Officials and community members at the San Ramon Valley Unified School District debated updates to district policies on its athletic programs last week aimed at aligning local policies with recently approved state guidelines.
The discussion raised a number of hot-button topics in the district, including recent controversy over a viral social media post of San Ramon cheerleaders with a mannequin head that resulted in racism allegations – and criticism of officials' handling of the situation – as well as transgender youth in school sports, disclosure of students' participation in athletic activities, and updated health and safety guidelines.
SRVUSD Superintendent John Malloy began the conversation at the board's Oct. 18 meeting by seeking to clarify that the proposed changes align with state guidelines and are being recommended to districts across the state, rather than being developed or proposed internally.
As an example, Malloy pointed specifically to the portion of the changes called for by the California School Boards Association related to requirements surrounding gender identity, participation in sports, and use of single-sex facilities.
"That portion of the policy is just CSBA's request -- it's your choice. But it's actually the law whether we put that in policy or not," Malloy told the SRVUSD board.
"We must comply with that," he continued. "It's nothing to do with anything that's been decided or determined by me, my staff, or the board. It's actually the state that requires that."
In a public comment, resident Matthew Hoffman said that one part of the changes up for discussion that night not required by CSBA was a section on racism and sports mascots, pointing to the recent incident at California High School that has continued to garner controversy throughout the district and community, and suggesting clarifications to prevent similar incidents in the future.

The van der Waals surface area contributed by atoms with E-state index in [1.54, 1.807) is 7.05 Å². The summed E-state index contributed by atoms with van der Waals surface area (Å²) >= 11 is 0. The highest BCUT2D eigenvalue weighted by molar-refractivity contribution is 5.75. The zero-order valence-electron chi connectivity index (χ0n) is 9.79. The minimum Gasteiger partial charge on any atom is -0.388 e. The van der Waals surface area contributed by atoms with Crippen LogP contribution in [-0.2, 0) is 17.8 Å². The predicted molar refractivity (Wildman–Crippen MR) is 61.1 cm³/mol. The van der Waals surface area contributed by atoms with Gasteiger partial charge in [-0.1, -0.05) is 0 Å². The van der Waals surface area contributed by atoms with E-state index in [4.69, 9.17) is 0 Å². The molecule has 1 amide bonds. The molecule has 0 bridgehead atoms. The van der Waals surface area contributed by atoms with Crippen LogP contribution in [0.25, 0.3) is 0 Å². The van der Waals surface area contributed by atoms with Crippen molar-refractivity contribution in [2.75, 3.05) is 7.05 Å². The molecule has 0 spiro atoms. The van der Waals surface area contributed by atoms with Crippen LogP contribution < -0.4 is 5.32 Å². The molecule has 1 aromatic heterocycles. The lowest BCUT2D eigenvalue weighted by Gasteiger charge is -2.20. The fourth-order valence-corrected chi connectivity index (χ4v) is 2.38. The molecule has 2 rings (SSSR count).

"Instead of saying 'this is bad' we should say that the use of any school athletic team name mascot or nickname will be approved by the superintendent … so then there's no more gray area. Because if the students were going around with a mascot that wasn't approved by the superintendent or a designee, they're in the wrong," Hoffman said.
"That's easy," he continued. "And if they are doing something with a mascot, it was approved by the superintendent or a designee, and someone comes by and says 'hey that mascot is wrong' the team right there says 'hey we didn't do anything wrong'."
Malloy said that it was in fact clear in district policy that official mascots and team names were to be approved by the district, but agreed that making this point more obvious in updates to the policy might be in order.
"We're actually clear on this, and that is that there shall be no mascots except those that are approved. Period," Malloy said. "And the 35 school mascots are all approved. So I think what we just need to add is there is no process to approve any others because it's not allowed."
"And we've communicated that clearly to our schools, especially after the challenges we had in the spring," he continued. "So if it would be clearer, we can certainly add that to this policy just so that it's absolutely clear that there's no need for a process because there's no ability to change that which has already been approved."
The agenda item at the board's Oct. 18 meeting was informational only, with the topic set to return at the Nov. 16 board meeting.
In other business on Oct. 18, the trustees voted unanimously to approve a tentative agreement with the San Ramon Valley Education Association for an 8.5% salary increase and other increases to benefits for unionized teachers.